In 2016, Your Vote Counts for the Supreme Court

One of the campaign issues that went underdiscussed during the first prime-time Republican presidential debate should really be at the top of the list: the future of the Supreme Court.

Why? When the next president is inaugurated in January 2017, three of the nine Supreme Court justices will be 80 or older. Anthony Kennedy, the swing vote, and Antonin Scalia, the bombastic conservative, will be almost 81, and Ruth Bader Ginsburg, the liberal icon, will be 83.

Justices seem to live longer than most other folks. Justice John Paul Stevens, who retired in 2010, is still going strong at age 95. Nonetheless it is fair, even if morbid, to guess that the next president will get to appoint at least one or two justices during his or her first term in office.

If the vacancies to fill come from among the three justices mentioned, it will be a very big deal.

Last term, Justice Kennedy was in the majority in 14 of the 19 cases decided by 5-4 votes — including the historic Obergefell v. Hodges decision supporting same-sex marriage, which Kennedy wrote. He was also part of the 6-3 majority that upheld the Affordable Care Act. The next president’s appointment of Kennedy’s successor could affect the outcomes of the court’s most contested cases for decades to come.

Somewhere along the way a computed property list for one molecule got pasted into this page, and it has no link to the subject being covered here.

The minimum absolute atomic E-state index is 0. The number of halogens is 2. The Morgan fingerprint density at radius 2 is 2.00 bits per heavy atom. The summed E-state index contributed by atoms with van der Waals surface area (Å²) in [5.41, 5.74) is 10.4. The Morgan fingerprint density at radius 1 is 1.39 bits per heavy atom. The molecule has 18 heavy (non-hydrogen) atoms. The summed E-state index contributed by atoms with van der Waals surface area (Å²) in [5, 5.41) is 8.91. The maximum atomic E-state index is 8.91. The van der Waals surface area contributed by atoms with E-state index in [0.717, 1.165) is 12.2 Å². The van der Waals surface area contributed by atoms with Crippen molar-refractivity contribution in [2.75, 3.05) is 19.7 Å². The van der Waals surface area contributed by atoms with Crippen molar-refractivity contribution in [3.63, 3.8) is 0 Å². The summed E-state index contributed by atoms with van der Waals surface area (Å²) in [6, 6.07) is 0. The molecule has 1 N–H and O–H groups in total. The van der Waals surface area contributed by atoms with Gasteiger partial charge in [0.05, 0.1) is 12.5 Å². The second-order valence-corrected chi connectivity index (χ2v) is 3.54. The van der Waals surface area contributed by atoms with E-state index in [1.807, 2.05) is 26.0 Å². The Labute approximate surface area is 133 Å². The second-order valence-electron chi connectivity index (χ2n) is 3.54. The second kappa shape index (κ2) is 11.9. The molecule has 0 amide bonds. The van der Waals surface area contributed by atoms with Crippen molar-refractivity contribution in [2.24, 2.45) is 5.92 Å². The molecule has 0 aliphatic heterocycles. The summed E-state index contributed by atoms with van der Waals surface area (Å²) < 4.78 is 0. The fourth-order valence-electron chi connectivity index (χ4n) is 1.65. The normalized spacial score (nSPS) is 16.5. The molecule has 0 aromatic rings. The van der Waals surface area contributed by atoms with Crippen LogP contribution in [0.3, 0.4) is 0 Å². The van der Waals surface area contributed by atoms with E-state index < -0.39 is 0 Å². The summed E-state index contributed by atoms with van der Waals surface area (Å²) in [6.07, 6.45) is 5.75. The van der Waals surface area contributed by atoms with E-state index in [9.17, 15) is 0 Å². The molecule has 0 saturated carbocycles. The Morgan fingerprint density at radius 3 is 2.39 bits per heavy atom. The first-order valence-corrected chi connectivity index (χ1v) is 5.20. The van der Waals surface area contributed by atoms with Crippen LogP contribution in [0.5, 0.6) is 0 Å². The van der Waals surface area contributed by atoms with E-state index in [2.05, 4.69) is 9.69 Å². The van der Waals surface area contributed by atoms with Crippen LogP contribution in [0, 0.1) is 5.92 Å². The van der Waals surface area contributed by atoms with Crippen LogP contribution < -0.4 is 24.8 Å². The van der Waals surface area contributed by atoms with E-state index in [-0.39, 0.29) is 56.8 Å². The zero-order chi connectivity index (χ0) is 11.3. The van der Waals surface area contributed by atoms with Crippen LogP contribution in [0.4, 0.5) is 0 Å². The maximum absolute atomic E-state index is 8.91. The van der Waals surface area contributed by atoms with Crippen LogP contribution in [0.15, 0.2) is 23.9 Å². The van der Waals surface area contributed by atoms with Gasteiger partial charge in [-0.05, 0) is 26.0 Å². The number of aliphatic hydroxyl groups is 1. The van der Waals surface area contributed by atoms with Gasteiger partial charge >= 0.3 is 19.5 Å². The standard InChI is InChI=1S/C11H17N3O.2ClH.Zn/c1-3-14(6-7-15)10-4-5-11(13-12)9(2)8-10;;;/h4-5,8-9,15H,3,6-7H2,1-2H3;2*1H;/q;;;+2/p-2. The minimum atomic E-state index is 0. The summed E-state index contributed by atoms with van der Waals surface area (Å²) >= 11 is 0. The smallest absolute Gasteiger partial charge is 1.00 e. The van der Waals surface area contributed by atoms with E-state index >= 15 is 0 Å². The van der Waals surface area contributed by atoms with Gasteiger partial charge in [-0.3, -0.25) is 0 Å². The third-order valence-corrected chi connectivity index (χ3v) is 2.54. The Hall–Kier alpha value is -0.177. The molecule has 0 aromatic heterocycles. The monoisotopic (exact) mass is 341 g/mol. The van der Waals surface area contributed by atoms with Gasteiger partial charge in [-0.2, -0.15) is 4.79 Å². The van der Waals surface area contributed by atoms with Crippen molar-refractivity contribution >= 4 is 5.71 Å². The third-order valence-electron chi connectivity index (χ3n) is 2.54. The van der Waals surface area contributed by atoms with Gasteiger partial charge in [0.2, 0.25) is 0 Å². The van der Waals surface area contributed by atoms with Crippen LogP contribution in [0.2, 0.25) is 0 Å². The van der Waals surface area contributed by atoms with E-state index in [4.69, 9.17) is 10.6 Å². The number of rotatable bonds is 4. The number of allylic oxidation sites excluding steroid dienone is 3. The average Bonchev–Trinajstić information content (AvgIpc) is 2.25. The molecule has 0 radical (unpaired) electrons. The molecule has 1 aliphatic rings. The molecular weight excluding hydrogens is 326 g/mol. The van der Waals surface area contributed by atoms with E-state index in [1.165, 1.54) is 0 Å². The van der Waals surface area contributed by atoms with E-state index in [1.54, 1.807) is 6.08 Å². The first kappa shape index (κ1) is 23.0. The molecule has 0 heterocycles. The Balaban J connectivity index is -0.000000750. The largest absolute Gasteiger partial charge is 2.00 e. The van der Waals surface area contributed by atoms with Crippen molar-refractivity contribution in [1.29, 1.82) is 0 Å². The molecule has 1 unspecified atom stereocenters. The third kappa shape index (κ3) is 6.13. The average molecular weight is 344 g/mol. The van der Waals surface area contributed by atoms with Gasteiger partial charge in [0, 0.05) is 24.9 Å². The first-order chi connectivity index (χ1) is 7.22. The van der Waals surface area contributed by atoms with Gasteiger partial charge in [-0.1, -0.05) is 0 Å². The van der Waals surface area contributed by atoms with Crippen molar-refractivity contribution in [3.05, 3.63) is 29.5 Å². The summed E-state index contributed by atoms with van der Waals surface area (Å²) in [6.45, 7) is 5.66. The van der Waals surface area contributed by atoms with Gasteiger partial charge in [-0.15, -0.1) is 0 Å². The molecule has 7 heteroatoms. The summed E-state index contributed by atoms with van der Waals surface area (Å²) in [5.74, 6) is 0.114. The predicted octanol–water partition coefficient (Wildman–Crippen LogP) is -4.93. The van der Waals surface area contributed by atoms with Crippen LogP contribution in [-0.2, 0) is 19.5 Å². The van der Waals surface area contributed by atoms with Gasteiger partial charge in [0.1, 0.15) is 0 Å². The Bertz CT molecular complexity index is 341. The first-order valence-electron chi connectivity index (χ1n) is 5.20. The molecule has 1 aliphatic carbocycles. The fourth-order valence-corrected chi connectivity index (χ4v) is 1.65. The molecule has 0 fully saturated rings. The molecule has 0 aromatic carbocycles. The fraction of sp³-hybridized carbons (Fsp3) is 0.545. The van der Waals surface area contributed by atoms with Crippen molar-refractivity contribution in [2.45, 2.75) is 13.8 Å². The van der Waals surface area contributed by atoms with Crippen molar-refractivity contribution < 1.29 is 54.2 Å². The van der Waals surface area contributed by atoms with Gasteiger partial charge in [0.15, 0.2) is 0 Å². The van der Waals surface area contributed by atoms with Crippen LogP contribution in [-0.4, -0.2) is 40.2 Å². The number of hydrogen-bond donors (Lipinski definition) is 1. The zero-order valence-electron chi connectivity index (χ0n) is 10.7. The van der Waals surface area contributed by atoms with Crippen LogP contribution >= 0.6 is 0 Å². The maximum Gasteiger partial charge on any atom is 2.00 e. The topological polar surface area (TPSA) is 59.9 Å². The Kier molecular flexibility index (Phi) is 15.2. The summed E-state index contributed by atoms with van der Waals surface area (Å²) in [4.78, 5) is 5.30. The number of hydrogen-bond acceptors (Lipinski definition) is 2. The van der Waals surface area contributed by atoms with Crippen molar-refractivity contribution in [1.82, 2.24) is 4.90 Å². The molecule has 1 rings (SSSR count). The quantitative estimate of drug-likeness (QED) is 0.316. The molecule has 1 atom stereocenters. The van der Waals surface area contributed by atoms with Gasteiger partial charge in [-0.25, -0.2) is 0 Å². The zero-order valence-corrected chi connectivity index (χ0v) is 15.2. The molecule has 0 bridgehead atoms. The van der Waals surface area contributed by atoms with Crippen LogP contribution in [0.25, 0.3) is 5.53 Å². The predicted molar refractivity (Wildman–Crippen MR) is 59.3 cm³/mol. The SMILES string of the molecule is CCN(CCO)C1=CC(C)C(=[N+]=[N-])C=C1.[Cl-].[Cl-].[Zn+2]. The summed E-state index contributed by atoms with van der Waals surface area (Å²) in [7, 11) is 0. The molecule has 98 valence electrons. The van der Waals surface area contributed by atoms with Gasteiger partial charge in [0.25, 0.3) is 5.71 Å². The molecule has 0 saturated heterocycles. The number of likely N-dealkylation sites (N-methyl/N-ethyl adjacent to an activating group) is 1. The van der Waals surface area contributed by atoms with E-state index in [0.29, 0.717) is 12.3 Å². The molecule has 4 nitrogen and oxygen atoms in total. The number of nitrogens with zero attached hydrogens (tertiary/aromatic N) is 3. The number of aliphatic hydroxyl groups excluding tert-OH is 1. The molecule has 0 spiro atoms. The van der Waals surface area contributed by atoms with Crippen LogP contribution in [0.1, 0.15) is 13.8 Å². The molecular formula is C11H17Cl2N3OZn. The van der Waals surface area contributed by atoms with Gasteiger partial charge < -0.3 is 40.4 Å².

“Whoever gets to replace Kennedy, it's World War III,” conservative strategist Carrie Severino told me, and it’s hard to disagree. A titanic confirmation struggle will be hard to avoid.

But if a Democratic president gets to replace Scalia, or a Republican names Ginsburg’s successor, those scenarios also could change the course of the court on issues ranging from abortion to affirmative action to voting rights — all of which are still contested in lower courts and in the public conversation.

The high court popped up briefly in the debate among the seven “lower tier” Republican candidates on Aug. 6. They were asked whether the Obergefell ruling establishing a right to same-sex marriage was “settled law,” like Roe v. Wade, which declared a woman’s right to have an abortion in 1973. Candidate Rick Santorum said no, calling Obergefell a “rogue Supreme Court decision.” After a brief discussion of “litmus tests” for possible nominees, the debate moved on to other subjects.

Unfortunately, it is no surprise that the Supreme Court plays only the smallest of cameo roles in presidential campaigns. Drawing a direct connection between who is president and the composition of the court is difficult, turning on variables such as which justice departs and when, which party controls the Senate and who is appointed. It is not as if incoming presidents can appoint an entirely new Supreme Court, as they can with the Cabinet.

Even so, the late Justice Byron White used to say that every time even a single new justice takes the bench, it becomes a new court. That is the issue for voters to ponder: What kind of new Supreme Court do you want?

Tony Mauro, Supreme Court correspondent for the National Law Journal and the Supreme Court Brief newsletter, is a member of the USA TODAY Board of Contributors.

USA Today / Tony Mauro / 8/17/15

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